Microsizers Powerbrutes Micro Monster Truck

June 2006

Street Price: $24.99 US
Manufacturer: Hobbico
Mfgr's recommended min. age: 8
Our recommended age range: 8-Adult
Top speed: .056 mph as tested
Radio: 49mhz (pictured), 27mhz

  • Semi-assembled truck
  • Transmitter with built-in charging port
  • Optional front scoop or claw attachment
  • Stickers
  • Instruction sheet
  • Two AA batteries for the transmitter
  • Small phillips-head screwdriver for transmitter battery door

Initial Impressions

When you open up a Microsizers PowerBrutes box, you don't see the truck pictured on the box -- you see pieces of the truck pictured on the box. You get to put it together yourself! I don't know about you, but I thought this was cool. It gave me a chance to see more of how it's made and how it works.

Preparing to Drive

Even better than being able to put parts together myself was that it was easy to do! The tires snap right on to the axles, and you just have to be sure to put the soft rubber ones on the back and the hard plastic ones on the front. After the antenna gets fed through a hole in the roof, the main body gets hooked onto the back of the chassis and snapped over the front. The front was a little frustrating, though, because the bumper and hood are separate small pieces and you have to match them together just right. The optional front scoop or claw piece is just one big assembly and looks like it would be easier to put on.

There is a sheet of stickers that go all over the body according to a diagram in the instructions. Some of the stickers are really small, though, and I had to first stick them to a toothpick to help get them in the right places on the truck. Well guess what? If I could do it all over, I wouldn't. I think the truck looks more "clean" and realistic with only a couple of the stickers, or maybe even none at all.

As for batteries to power the 'Brute, it only needs two AA's, and you need a small phillips head screwdriver to put them in. There's a door on the right side of the transmitter that opens to reveal a charging port. You actually attach the whole truck to this to charge its tiny internal battery. It only takes 45 seconds!


The PowerBrute actually moves pretty slow, but boy does it have some torque! It can climb almost a 45 degree angle, and for such a tiny vehicle, it can actually handle some decent-sized bumps thanks to its working front suspension. It's not quite as tough as it looks, though, because even with the big tires, the ground clearance is low and you can't drive it over carpet or too much dirt or rocks.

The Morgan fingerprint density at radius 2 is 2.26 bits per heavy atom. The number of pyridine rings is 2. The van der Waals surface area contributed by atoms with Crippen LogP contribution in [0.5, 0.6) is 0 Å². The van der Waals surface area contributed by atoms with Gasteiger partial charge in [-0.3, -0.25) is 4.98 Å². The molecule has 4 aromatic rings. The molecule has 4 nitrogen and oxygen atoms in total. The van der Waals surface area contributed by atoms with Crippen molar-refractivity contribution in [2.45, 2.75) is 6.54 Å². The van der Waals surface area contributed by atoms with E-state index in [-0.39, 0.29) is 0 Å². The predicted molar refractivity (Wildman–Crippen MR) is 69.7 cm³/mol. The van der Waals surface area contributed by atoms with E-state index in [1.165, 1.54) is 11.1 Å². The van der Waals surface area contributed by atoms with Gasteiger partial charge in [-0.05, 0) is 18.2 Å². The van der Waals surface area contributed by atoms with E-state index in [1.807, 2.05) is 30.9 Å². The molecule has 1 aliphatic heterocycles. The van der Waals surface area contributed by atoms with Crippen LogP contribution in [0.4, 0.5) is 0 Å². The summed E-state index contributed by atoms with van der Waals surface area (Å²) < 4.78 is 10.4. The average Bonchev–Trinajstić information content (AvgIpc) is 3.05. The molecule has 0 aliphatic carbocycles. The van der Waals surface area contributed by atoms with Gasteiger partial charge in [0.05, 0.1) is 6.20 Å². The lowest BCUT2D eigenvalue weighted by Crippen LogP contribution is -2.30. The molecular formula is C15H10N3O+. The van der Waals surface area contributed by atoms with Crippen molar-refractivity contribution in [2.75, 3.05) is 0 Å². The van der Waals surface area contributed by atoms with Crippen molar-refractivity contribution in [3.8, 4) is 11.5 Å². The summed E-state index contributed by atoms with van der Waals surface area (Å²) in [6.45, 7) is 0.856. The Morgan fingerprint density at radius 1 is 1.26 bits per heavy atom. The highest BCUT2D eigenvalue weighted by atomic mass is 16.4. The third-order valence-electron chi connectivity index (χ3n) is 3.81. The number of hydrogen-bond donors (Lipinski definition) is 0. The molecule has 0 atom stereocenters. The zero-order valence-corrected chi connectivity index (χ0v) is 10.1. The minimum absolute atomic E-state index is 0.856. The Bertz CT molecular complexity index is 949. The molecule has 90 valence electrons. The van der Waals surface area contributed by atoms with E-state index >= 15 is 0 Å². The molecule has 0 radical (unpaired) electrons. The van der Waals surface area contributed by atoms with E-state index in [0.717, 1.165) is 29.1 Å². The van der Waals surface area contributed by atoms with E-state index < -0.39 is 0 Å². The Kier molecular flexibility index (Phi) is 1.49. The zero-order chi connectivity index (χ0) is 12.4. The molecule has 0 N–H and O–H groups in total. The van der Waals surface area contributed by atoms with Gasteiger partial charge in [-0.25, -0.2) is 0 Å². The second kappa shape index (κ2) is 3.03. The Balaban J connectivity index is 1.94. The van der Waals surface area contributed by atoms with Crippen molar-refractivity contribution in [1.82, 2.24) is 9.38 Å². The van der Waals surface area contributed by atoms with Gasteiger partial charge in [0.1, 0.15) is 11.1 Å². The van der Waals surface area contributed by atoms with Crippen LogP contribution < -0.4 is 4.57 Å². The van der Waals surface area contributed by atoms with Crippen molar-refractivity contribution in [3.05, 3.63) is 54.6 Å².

I'm really happy with how well it can turn. The front wheels don't turn left and right. Instead, it just powers one rear tire at a time to turn. This lets it turn in a very small circle. It turns in reverse, too, so you can really navigate a tricky course if you want.

I was really interested in the front attachment, which on the orange truck I got, is a scoop. To put it on, I just had to remove the bumper and hood, and push the attachment straight on. Sometimes when you do this it might not engage into the front motor that makes it move, so you just have to take it off, push the Action button on the transmitter for a second, and try again. It's cool how it works when it's all hooked up. If you hold down the action button, the scoop moves up, stops for a moment, and then goes back down -- it's a cycle, which is why there's only one button needed. I'd guess that the blue version with a claw up front works the same way. It's strong, too -- I could lift anything I could fit on the scoop, even a big, solid rock! My only complaint is that it's kinda hard to get the scoop under things. I had to either help it out with my finger, or better yet, use the truck to push the object up against something else like a bulldozer, and then activate the lift.

I was really impressed by how long the PowerBrute could drive on one charge -- 4 to 5 minutes! Sure beats bigger trucks that have to be charged for four hours just to drive for 15 minutes. Hmm, I wonder if the Professor has anything to say about this pleasant surprise.


(Click a video a second time to view it larger in a new window.)

In the Professor's Lab

Ahh yessss. I recognize this transmitter from the Bit Char-G cars I first discovered on a trip to Japan a few years ago. Deep inside the chassis of the truck, you'll find a tiny little battery that is more powerful than you may imagine! I'll let you in on a little secret, so long as you promise not to speak of it to anyone outside my lab. Promise? Alright. When you charge the truck, it takes precisely forty-five seconds, and then it stops. Take the truck off and immediately put it back on for a second charge. It won't do any damage, and that's a promise from me! The only thing that happens is that you can now drive for twice as long before the battery runs out! That's right, over eight minutes of continuous driving! You can try it three times, but ehhh, I haven't found this to help consistently. Hmph, well, like I said, you can try it, but don't blame me if something goes wrong, and never charge it more than thrice, or the battery may explode! Yes, I said exploooode!!!


Well, the last thing I want to do is blow up this great little truck, so I'll just play it safe with one to two charges. Whew, this was a lot of writing! I really liked this truck, so much so that I'm going to try to get a friend to buy one so that we can race. The truck isn't too fast, but it's really maneuverable and really fun. As long as you keep it off of really rough surfaces, you can really do a lot with it!